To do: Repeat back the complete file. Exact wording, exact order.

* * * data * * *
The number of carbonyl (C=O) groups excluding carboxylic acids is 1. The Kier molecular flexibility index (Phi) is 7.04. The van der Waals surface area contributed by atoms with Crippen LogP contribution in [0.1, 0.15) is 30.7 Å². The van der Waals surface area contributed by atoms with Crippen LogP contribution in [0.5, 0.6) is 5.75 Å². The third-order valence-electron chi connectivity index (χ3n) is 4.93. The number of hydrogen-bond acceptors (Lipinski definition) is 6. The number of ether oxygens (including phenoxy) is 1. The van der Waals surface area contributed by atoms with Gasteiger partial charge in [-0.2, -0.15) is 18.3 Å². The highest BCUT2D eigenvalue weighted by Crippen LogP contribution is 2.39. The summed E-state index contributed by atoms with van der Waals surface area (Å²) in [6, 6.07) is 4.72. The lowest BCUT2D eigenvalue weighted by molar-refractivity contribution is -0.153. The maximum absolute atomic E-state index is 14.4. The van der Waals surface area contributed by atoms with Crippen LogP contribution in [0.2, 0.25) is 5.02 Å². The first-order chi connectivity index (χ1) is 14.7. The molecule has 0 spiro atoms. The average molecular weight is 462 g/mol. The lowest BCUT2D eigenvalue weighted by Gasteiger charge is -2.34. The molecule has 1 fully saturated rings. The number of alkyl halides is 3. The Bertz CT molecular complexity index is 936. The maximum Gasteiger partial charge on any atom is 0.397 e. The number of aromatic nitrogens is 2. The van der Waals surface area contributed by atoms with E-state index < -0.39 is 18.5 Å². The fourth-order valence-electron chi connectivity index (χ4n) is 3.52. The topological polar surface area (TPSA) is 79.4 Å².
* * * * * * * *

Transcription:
The number of carbonyl (C=O) groups excluding carboxylic acids is 1. The Kier molecular flexibility index (Phi) is 7.04. The van der Waals surface area contributed by atoms with Crippen LogP contribution in [0.1, 0.15) is 30.7 Å². The van der Waals surface area contributed by atoms with Crippen LogP contribution in [0.5, 0.6) is 5.75 Å². The third-order valence-electron chi connectivity index (χ3n) is 4.93. The number of hydrogen-bond acceptors (Lipinski definition) is 6. The number of ether oxygens (including phenoxy) is 1. The van der Waals surface area contributed by atoms with Gasteiger partial charge in [-0.2, -0.15) is 18.3 Å². The highest BCUT2D eigenvalue weighted by Crippen LogP contribution is 2.39. The summed E-state index contributed by atoms with van der Waals surface area (Å²) in [6, 6.07) is 4.72. The lowest BCUT2D eigenvalue weighted by molar-refractivity contribution is -0.153. The maximum absolute atomic E-state index is 14.4. The van der Waals surface area contributed by atoms with Crippen LogP contribution in [0.2, 0.25) is 5.02 Å². The first-order chi connectivity index (χ1) is 14.7. The molecule has 0 spiro atoms. The average molecular weight is 462 g/mol. The lowest BCUT2D eigenvalue weighted by Gasteiger charge is -2.34. The molecule has 1 fully saturated rings. The number of alkyl halides is 3. The Bertz CT molecular complexity index is 936. The maximum Gasteiger partial charge on any atom is 0.397 e. The number of aromatic nitrogens is 2. The van der Waals surface area contributed by atoms with E-state index < -0.39 is 18.5 Å². The fourth-order valence-electron chi connectivity index (χ4n) is 3.52. The topological polar surface area (TPSA) is 79.4 Å².